The LearningLife Forum: Witness to History series will kick off 2011 with a true Minnesota luminary: former U.S. Vice President, Senator, and Ambassador Walter Mondale.
Mondale will be interviewed by the Humphrey Institute's Larry Jacobs. Jacobs is director of the Center for the Study of Politics and Governance at the Humphrey Institute of Public Affairs, an expert in American political history and policy, and the author of 10 books.
Many LearningLife participants will know that this will not be the first time the two have teamed up: Mondale and Jacobs have been Headliners and Great Conversations presenters, and each spring for the last several years, Mondale and Jacobs have co-taught a popular undergraduate course at the U focusing on national security issues and public policy.
Says director of LearningLife programming Margy Ligon, "When [they] spoke at a Headliners event last year, the audience gave them a spontaneous standing ovation. As one participant said, 'the Mondale/Jacobs Headliners event was simply extraordinary. I actually had tears in my eyes because of the privilege of hearing Mondale speak in such an intimate, informal setting.'"
The January event, when Mondale will share some of the insights that have come from his unique perspective on American history, promises to be just as memorable.
"Especially in today's contentious political climate, it's inspiring to meet someone who spent his entire life in public service and never compromised his commitment to civil liberties. He's had a front row seat on American politics since 1960 and no one is better at getting him to talk about what he's witnessed during this time than political science professor Larry Jacobs," says Ligon.
The event will be held on January 20 at 7 p.m., on the U of M St. Paul campus.
It is offered in conjunction with the publication of Mondale's autobiography, The Good Fight: A Life in Liberal Politics. Copies of the book will be available for sale and signing at the event.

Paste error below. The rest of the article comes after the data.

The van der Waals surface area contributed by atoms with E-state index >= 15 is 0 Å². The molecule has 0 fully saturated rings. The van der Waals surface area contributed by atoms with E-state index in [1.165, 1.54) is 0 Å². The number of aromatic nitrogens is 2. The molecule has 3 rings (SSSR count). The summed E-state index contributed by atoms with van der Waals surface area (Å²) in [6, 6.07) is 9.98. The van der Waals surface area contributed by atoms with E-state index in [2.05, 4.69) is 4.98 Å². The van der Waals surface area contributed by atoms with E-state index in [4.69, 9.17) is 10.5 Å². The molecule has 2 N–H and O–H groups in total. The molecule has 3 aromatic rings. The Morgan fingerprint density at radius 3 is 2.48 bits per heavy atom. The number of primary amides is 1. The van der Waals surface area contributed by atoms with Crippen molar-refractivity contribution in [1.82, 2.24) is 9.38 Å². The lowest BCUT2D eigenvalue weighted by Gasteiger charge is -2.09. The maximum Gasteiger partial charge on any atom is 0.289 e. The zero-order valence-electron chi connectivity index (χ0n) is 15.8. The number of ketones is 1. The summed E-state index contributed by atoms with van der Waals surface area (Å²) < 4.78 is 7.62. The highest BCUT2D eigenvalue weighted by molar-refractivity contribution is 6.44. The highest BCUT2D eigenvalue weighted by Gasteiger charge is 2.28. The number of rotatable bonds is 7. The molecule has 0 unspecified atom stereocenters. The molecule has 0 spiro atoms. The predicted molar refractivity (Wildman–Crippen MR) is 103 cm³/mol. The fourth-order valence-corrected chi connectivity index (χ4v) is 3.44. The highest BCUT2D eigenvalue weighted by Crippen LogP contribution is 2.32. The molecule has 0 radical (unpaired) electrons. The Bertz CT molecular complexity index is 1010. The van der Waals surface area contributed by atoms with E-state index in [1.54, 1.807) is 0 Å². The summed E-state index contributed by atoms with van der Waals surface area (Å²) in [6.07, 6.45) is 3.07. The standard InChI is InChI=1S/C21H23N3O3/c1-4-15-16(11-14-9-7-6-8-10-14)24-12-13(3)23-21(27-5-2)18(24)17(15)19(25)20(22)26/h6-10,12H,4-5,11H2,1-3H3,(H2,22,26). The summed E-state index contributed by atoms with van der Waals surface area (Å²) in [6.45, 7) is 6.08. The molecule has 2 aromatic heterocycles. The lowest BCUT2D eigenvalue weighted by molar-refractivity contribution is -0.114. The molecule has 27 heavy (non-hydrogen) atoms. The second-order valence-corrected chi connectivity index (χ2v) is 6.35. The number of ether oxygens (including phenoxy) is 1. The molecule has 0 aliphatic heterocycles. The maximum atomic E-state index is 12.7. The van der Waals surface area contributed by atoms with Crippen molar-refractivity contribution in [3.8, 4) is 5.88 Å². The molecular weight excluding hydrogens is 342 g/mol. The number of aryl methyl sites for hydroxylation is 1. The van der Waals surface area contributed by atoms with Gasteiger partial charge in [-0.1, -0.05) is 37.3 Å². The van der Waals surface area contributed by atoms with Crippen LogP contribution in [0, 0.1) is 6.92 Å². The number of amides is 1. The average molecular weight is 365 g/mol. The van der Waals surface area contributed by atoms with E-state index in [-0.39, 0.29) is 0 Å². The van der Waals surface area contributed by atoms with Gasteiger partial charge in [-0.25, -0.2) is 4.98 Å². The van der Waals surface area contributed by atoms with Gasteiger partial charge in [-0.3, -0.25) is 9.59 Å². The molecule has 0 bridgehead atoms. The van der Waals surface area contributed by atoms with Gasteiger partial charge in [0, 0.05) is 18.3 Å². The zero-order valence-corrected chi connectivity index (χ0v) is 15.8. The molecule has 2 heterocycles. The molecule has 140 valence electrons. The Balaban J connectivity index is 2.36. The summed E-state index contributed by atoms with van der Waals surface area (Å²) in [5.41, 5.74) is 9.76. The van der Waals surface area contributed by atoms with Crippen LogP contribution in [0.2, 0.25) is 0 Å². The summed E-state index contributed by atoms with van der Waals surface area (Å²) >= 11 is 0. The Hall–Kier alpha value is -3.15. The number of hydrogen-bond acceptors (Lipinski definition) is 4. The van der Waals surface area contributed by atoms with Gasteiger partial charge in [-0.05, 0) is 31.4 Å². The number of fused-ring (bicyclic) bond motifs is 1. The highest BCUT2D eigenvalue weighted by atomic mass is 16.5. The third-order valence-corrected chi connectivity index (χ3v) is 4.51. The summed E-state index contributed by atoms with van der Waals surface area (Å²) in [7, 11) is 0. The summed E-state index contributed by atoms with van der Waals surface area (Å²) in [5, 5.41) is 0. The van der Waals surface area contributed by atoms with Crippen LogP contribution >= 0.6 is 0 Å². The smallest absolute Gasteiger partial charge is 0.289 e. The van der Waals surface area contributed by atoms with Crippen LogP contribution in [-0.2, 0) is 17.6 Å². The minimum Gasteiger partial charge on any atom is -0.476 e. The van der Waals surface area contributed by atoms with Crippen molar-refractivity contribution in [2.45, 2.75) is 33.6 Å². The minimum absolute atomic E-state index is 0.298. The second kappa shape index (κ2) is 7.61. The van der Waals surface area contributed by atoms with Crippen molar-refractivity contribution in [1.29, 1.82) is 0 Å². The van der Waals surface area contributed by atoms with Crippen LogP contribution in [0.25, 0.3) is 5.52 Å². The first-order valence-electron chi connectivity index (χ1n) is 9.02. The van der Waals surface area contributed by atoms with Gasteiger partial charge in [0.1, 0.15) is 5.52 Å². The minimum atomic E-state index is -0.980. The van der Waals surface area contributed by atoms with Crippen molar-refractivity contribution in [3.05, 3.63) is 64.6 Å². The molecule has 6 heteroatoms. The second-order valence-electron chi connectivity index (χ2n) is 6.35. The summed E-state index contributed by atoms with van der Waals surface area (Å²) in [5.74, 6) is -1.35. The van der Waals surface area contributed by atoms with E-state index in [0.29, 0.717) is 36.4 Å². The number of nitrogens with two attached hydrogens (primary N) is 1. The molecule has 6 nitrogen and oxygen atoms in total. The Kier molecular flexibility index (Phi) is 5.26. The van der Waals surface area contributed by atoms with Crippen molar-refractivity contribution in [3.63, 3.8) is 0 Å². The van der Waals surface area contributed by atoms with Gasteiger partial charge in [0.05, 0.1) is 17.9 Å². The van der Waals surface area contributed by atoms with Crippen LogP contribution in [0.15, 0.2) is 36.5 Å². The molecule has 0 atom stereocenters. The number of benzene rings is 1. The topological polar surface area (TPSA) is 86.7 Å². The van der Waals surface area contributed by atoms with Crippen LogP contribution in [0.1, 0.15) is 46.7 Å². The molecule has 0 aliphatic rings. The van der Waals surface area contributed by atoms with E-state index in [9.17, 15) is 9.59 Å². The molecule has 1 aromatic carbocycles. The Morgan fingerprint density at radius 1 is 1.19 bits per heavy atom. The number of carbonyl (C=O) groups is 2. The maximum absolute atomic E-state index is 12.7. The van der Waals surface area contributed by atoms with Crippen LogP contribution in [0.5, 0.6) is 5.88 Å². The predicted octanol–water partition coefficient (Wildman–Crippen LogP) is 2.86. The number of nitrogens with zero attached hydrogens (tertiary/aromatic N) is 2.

Although he is perhaps best known as a vice president, Mondale has been a pivotal figure in Minnesota--and American--politics since 1948. After receiving his law degree from the U of M in 1956, he worked as a practicing lawyer until Governor Orville Freeman appointed him to the first of two terms as the state attorney general.
Mondale served in the U.S. Senate for 12 years (1964-76), and was elected U.S. vice president on the Democratic ticket with Jimmy Carter in 1976. He was the Democratic nominee for president in 1984, and served as the U.S. ambassador to Japan from 1993-96.
In addition to shaping domestic policy on a number of fronts, Mondale also has worked tirelessly on U.S. foreign policy and balancing national security with the country's constitution. He led a historic investigation of the intelligence services as part of the Church Committee and shaped the Foreign Intelligence Surveillance Act that established a process for the government to obtain warrants to conduct domestic surveillance of potential terrorists. He is the author of numerous articles on domestic and international issues, as well as the book, The Accountability of Power: Toward a Responsible Presidency.
The LearningLife Forum: Witness to History is a yearlong exploration of the people, ideas, and discoveries that have shaped our collective experience. In its inaugural year, this monthly forum examines firsthand perspectives on the decisive moments and movements that have shaped our history. With topics ranging from milling to music, and civil rights to civic responsibility, the series allows participants to spend memorable evenings engaged in lively discussions with some of Minnesota's most legendary public figures.
Complete details for the event, including ticket information, are available on the LearningLife Web site.